Serbian artillery battery fired 12 salvos to salute Russian President Vladimir Putin who arrived for a one-day visit to Belgrade on Thursday, widely seen as a popularity booster for both himself and his Serbian counterpart Aleksandar Vucic.

Russian and Serbian flags were put up throughout the city and tens of thousands are expected to come to greet Putin in front of the Saint Sava church in Belgrade.

Since he came to power in 2012, Vucic has been performing a delicate balancing act between the country’s ambition to join the European Union, its biggest trade partner and historical ties with Russia.

For Putin, analysts say, the visit is a way to show Russia, burdened by international sanctions, can be influential in some parts of Europe.

“I would like to use this opportunity to thank you for Russia’s support for Serbia’s independence and its territorial integrity. We could have always counted on your support and although our country is small in size and the number of residents I think Russia has always had a good ally in Serbia”, Vucic said at the beginning of his meeting with Putin.

The two presidents are due to discuss a series of bilateral economic issues including Serbia’s possible accession to the Eurasian Economic Union, which consists only of ex-Soviet countries, such as Belarus and Kazakhstan.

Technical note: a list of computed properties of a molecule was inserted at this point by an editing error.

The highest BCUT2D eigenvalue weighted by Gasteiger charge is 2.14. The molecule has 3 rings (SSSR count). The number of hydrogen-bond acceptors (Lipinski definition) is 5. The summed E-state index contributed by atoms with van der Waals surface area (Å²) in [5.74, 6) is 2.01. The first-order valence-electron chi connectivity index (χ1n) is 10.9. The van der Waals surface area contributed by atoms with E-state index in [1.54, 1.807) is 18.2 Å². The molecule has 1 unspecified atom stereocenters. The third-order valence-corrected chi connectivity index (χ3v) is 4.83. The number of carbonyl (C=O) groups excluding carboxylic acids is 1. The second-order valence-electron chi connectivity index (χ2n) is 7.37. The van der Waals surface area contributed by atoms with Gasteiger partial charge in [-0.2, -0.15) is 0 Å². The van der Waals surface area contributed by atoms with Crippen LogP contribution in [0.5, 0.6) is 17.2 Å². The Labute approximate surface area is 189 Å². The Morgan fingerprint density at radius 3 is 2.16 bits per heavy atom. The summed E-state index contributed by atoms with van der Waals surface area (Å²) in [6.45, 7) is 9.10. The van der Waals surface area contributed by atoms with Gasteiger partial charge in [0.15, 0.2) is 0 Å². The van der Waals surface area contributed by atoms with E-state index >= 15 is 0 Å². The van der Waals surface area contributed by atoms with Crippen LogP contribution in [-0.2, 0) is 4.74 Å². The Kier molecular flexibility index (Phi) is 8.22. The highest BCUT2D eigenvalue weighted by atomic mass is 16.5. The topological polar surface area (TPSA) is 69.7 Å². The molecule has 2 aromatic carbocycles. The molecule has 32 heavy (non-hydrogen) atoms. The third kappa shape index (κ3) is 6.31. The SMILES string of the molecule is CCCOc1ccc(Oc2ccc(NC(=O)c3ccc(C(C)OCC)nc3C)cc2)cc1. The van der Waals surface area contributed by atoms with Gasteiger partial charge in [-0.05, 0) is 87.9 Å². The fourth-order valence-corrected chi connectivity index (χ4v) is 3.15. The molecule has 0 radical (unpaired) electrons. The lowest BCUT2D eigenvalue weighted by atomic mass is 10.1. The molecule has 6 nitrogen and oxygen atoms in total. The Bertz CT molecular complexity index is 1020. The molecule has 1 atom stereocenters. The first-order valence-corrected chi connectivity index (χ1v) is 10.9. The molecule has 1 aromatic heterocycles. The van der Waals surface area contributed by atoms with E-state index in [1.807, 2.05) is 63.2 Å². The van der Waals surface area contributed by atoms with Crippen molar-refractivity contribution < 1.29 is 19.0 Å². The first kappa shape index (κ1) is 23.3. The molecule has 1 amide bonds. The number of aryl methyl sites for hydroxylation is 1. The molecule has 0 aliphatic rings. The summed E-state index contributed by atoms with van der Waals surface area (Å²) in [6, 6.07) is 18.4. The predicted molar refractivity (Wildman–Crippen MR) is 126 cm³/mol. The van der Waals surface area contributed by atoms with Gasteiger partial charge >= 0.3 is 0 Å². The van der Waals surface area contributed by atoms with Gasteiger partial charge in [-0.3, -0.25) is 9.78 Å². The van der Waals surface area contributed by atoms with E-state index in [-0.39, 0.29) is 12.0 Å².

Serbia, which gets all of its gas needs from Russia, is also interested in building a connection for the Turk Stream gas pipeline which will be the central topic but no contracts will be signed.

Vucic will also try and get support from Russia for a deal between Serbia and Kosovo, seen as key for both countries to progress towards the EU membership.

During the visit Putin will hand in Vucic Order of Alexander Nevsky, the fifth most important country’s decoration, making him the only state leader outside of the former Soviet Union who received it. Vucic will present Putin a puppy of the Sarplaninac breed, which originates in mountainous regions of the Balkans.

Thousands of people are expected to greet Putin as he later in the day visits the St Sava Temple in central Belgrade, but many in Serbia see his visit as a way for Vucic to boost his popularity which has been shaken by weeks of protests against his rule.